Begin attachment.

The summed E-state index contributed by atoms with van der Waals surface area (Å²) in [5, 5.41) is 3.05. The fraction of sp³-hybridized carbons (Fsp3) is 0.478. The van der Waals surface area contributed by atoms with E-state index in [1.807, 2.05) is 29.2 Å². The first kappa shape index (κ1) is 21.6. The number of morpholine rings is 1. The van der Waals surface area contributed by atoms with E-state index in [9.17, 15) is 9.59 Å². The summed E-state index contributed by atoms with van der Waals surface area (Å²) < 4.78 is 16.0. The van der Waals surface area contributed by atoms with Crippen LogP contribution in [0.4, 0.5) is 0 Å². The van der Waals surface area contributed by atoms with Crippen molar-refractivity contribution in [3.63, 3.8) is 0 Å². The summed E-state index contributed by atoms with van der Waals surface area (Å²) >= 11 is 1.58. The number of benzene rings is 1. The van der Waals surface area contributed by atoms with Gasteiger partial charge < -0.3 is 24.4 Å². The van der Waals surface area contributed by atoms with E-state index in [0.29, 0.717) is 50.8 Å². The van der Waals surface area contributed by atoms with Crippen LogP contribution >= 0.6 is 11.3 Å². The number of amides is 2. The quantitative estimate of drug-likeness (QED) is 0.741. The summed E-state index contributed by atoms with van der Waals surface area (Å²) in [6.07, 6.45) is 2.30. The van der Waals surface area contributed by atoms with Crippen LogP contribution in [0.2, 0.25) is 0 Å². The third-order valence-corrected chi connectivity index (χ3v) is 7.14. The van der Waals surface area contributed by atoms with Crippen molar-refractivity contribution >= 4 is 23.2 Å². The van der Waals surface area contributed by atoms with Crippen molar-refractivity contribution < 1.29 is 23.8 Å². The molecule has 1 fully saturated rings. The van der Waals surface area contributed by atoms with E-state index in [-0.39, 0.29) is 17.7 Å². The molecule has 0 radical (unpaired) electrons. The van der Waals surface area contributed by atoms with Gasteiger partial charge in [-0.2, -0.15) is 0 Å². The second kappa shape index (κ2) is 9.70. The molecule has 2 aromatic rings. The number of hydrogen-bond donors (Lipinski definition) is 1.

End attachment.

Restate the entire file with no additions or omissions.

The summed E-state index contributed by atoms with van der Waals surface area (Å²) in [5, 5.41) is 3.05. The fraction of sp³-hybridized carbons (Fsp3) is 0.478. The van der Waals surface area contributed by atoms with E-state index in [1.807, 2.05) is 29.2 Å². The first kappa shape index (κ1) is 21.6. The number of morpholine rings is 1. The van der Waals surface area contributed by atoms with E-state index in [9.17, 15) is 9.59 Å². The summed E-state index contributed by atoms with van der Waals surface area (Å²) < 4.78 is 16.0. The van der Waals surface area contributed by atoms with Crippen LogP contribution in [0.4, 0.5) is 0 Å². The van der Waals surface area contributed by atoms with Crippen molar-refractivity contribution in [3.63, 3.8) is 0 Å². The summed E-state index contributed by atoms with van der Waals surface area (Å²) >= 11 is 1.58. The number of benzene rings is 1. The van der Waals surface area contributed by atoms with Gasteiger partial charge < -0.3 is 24.4 Å². The van der Waals surface area contributed by atoms with E-state index in [0.29, 0.717) is 50.8 Å². The van der Waals surface area contributed by atoms with Crippen LogP contribution >= 0.6 is 11.3 Å². The number of amides is 2. The quantitative estimate of drug-likeness (QED) is 0.741. The summed E-state index contributed by atoms with van der Waals surface area (Å²) in [6.07, 6.45) is 2.30. The van der Waals surface area contributed by atoms with Crippen LogP contribution in [0.2, 0.25) is 0 Å². The third-order valence-corrected chi connectivity index (χ3v) is 7.14. The van der Waals surface area contributed by atoms with Crippen molar-refractivity contribution >= 4 is 23.2 Å². The van der Waals surface area contributed by atoms with Crippen molar-refractivity contribution < 1.29 is 23.8 Å². The molecule has 1 fully saturated rings. The van der Waals surface area contributed by atoms with E-state index in [-0.39, 0.29) is 17.7 Å². The molecule has 0 radical (unpaired) electrons. The van der Waals surface area contributed by atoms with Gasteiger partial charge in [-0.2, -0.15) is 0 Å². The second kappa shape index (κ2) is 9.70. The molecule has 2 aromatic rings. The number of hydrogen-bond donors (Lipinski definition) is 1.